Unadjusted and multivariable adjusted linear regression analysis was used to examine associations between common (CCA-IMT) and internal (ICA-IMT) carotid IMT with PF in a random sample of 996 participants from the Multi-Ethnic Study of Atherosclerosis (MESA) who underwent carotid ultrasound and chest CT at baseline examination.
A significant positive correlation was observed between PF and CCA-IMT (r =0.27, P<0.0001) and ICA-IMT (r =0.17, P<0.0001). In an unadjusted sex-specific linear regression analysis, there was a significant association between PF (1-SD difference) and CCA-IMT (mm) in both women (β coefficient (95% CI): 0.06 (0.04, 0.08), P<0.0001) and men (0.03 (0.01, 0.05), P<0.0002), an association that persisted after further adjusting for age and ethnicity (0.02 (+0.00, 0.04), P=0.0120 for women, and 0.02 (+0.00, 0.03), P=0.0208 for men). However, after additional adjustment for atherosclerosis risk factors and either BMI or waist circumference, these relations were no longer significant in either sex. In similar analyses, PF was significantly associated with ICA-IMT in both men (0.11 (0.06, 0.15), P<0.0001) and women (0.08 (0.02, 0.13), P=041). These relations were no longer significant in women in multivariable adjusted models, but persisted in men in all models except after adjusting for age, ethnicity and waist circumference.
In the general population PF is associated with carotid IMT, an association that possibly not independent from markers of overall adiposity or common atherosclerosis risk factors.
PMCID: PMC2817960  PMID: 20123228
5.  Relationship Between Brachial Flow - Mediated Dilation and Carotid Intima- Media Thickness in an Elderly Cohort: The Cardiovascular Health Study 
Atherosclerosis  2007;197(2):840-845.
The aim of this study was to determine the relationship between brachial flow-mediated dilation (FMD) and carotid intima-media thickness (IMT) in a large multi-ethnic elderly cohort.
Brachial flow-mediated dilation (FMD) is a physiologic measure and Carotid IMT is an anatomic structural measure of subclinical atherosclerosis. Both brachial FMD and carotid IMT have been associated with cardiovascular risk factors and cardiovascular events. The relationship between brachial FMD and carotid IMT is less clear especially in older adults.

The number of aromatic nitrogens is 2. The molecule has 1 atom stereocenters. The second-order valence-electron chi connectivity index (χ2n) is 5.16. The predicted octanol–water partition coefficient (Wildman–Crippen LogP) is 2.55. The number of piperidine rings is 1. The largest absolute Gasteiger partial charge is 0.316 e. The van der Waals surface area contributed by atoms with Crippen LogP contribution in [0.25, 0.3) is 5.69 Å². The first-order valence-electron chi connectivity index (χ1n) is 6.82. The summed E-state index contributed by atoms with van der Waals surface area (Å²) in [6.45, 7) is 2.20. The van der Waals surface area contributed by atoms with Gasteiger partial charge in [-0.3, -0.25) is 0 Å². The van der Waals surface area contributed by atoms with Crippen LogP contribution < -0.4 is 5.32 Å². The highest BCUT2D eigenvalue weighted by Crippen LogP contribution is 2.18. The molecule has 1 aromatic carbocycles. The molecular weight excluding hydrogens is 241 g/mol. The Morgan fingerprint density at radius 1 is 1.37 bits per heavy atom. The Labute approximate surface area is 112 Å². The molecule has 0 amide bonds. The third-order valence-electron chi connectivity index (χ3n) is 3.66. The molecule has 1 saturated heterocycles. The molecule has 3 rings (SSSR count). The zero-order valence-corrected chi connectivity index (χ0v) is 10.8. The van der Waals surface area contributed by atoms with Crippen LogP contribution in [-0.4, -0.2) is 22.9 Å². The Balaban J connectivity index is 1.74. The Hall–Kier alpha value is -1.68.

Brachial FMD, carotid IMT and traditional cardiovascular risk factors were measured in 2338 adults, age 72–98 years who were participants in the Cardiovascular Health Study. The relationship between FMD and IMT was assessed both unadjusted and also after adjusting for age, gender, race/ethnicity. BMI, HDL, LDL, systolic and diastolic blood pressure, serum creatinine, current smoking, diabetes mellitus, hormone therapy and prior CVD.
Both brachial FMD and carotid IMT correlated significantly with age, HDL levels, waist/hip ratio, serum cholesterol and number of CV risk factors. Brachial FMD was not associated with CCA IMT in this elderly cohort (Pearson partial correlation coefficient= −0.0252, p=0.222). In the adjusted linear regression model with CCA IMT as the dependent variable, brachial FMD was also not associated with CCA IMT (beta coefficient= −0.006, p=0.470)
Brachial FMD and CCA IMT are not related in population-based older adults. Brachial FMD and CCA IMT may be distinct and independent stages in the complex atherosclerotic process.
PMCID: PMC4115586  PMID: 17804000
Brachial flow-mediated dilation; carotid intima-media thickness; endothelial function; atherosclerosis; elderly
6.  Coronary Artery Calcification Compared with Carotid Intima-Media Thickness in Prediction of Cardiovascular Disease Incidence: The Multi-Ethnic Study of Atherosclerosis (MESA) 
Archives of internal medicine  2008;168(12):1333-1339.
Coronary artery calcium (CAC) and carotid intima-media thickness (IMT) are noninvasive measures of atherosclerosis that consensus panels have recommended as possible additions to risk factor assessment for predicting the probability of cardiovascular disease (CVD) occurrence.